Eighty-seven-year old Mary Trauger asks nothing in return for the crocheted shawls she makes for virtually anyone in need of warmth and comfort in a time of need.

“Aunt Mary,” as she’s affectionately come to be known as by her friends and family, is a widow who lives alone in her ranch-style home in Willow Grove.

Physically and visually impaired, Trauger has been making “prayer shawls,” as she calls them, for almost 10 years, a labor of love that her church has come to recognize as an immeasurable service to the community.

Hers is a rare story of faith, love and labor from her living room, where she keeps her mind and her fingers active, knitting a Hail Mary into every stitch.

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“My mother always said, you have to give of yourself,” said Trauger.

“I remember when I was a child – 7 or 8 years old, I used to have to go and thread needles for a lady down the street, and I would say to my mother, 'Why do I have to go? She has daughters.’ My mother would say, ‘Because I said so.’”

A daughter of Italian immigrants, Trauger learned to sew and crochet early on. Her mother taught her how to hand make her own doll clothes then, later for her nieces, mittens. Eventually she was making Christmas stockings for her grand-nieces and nephews and baby blankets for everyone in between and then afghans by the dozens.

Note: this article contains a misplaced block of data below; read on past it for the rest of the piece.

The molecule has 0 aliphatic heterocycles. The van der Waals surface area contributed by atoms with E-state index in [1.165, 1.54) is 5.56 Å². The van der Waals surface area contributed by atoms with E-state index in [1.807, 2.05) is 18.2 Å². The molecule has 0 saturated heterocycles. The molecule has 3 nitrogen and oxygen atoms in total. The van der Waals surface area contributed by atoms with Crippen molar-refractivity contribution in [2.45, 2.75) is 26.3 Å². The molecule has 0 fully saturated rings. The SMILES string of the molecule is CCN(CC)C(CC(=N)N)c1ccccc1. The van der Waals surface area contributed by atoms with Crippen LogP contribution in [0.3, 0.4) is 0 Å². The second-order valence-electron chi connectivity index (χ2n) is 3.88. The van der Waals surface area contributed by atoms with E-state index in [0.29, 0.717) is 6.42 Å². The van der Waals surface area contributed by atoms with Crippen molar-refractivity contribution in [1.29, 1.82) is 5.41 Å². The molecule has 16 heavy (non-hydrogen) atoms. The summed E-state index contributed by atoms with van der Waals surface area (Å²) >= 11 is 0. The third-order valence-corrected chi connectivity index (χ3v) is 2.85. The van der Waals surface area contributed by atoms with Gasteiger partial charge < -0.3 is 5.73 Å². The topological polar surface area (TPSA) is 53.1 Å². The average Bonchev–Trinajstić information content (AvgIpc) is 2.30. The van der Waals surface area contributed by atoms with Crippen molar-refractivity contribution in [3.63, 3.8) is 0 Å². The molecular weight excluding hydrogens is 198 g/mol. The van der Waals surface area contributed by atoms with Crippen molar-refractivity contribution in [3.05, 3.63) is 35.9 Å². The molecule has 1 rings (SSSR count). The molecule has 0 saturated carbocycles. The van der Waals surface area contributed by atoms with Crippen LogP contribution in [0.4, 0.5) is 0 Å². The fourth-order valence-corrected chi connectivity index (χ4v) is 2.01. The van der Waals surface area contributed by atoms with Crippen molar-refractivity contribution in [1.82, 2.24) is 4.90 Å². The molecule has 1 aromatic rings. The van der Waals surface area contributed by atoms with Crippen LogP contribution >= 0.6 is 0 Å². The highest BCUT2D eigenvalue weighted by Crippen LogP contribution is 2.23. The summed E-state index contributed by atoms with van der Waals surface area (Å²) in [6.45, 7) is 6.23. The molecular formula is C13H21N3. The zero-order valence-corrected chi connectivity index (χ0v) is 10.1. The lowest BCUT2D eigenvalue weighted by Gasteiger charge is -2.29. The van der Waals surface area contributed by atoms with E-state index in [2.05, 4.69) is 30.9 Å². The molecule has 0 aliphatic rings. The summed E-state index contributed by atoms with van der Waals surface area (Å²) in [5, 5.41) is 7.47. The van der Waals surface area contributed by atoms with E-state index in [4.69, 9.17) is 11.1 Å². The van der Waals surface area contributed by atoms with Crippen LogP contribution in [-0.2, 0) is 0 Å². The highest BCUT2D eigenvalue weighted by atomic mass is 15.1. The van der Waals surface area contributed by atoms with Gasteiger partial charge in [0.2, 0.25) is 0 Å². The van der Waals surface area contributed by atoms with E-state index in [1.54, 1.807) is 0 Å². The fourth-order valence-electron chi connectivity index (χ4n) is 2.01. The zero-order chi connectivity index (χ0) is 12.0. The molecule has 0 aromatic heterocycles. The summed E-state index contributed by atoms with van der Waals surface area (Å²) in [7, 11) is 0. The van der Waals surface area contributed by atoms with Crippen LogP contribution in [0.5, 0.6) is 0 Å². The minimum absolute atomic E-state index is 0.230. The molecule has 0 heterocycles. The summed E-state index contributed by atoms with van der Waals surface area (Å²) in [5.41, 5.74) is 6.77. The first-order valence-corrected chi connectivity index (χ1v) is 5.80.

Now, she’s devoted herself to making these prayer shawls – each one blessed by her parish priest and given to a person in need, regardless of their religious affiliation.

During a recent interview at Trauger’s home in Willow Grove, Metro asked to see the stacks of thank-you cards Trauger had received over the years.

The stack piled over a foot high, all hand-written and addressed to Trauger, as if drafted with the same love invested into every stitch of her needlework.

Imelda Kormos is a parishioner at St. David's Parish in Willow Grove and a friend of Trauger. She helped get the word out about the prayer shawls and connect Trauger with recipients. She did the math, and tallied that, to date, Trauger has made 321 prayer shawls.

“Over the years, when you’ve lost someone and you have that shawl…” she shook her head.

“Our deacon, this past Sunday, was talking about people giving of themselves,” she went on to say.

“He mathematically figured out that – as of last Sunday – she had made 318 shawls, [she’s since made three more]. At 45 hours it takes for her to make a shawl, that’s 14,310 hours, with praying 150 Hail Marys an hour, that’s 2.15 million Hail Marys that she has done for other people.”

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Judith Shepherd, a teacher in Conestoga High School, said there was a comfort level in receiving one of these because it “gives you energy.”

“I was using it as I was recuperating from a number of surgeries this past year," she told Metro.

"I passed it on just this past week to a friend of mine who was dying and has subsequently died, but I think one of the things that is so remarkable about an effort such as this is that we can accept an act of kindness from strangers when we’re vulnerable. It’s so just unexpected,” she said.

Each prayer shawl is stitched with a tag, “Made with Tender Loving Care by Mary P. Trauger.”

“It’s a labor of love, and I love doing it,” Trauger smiled behind her glasses.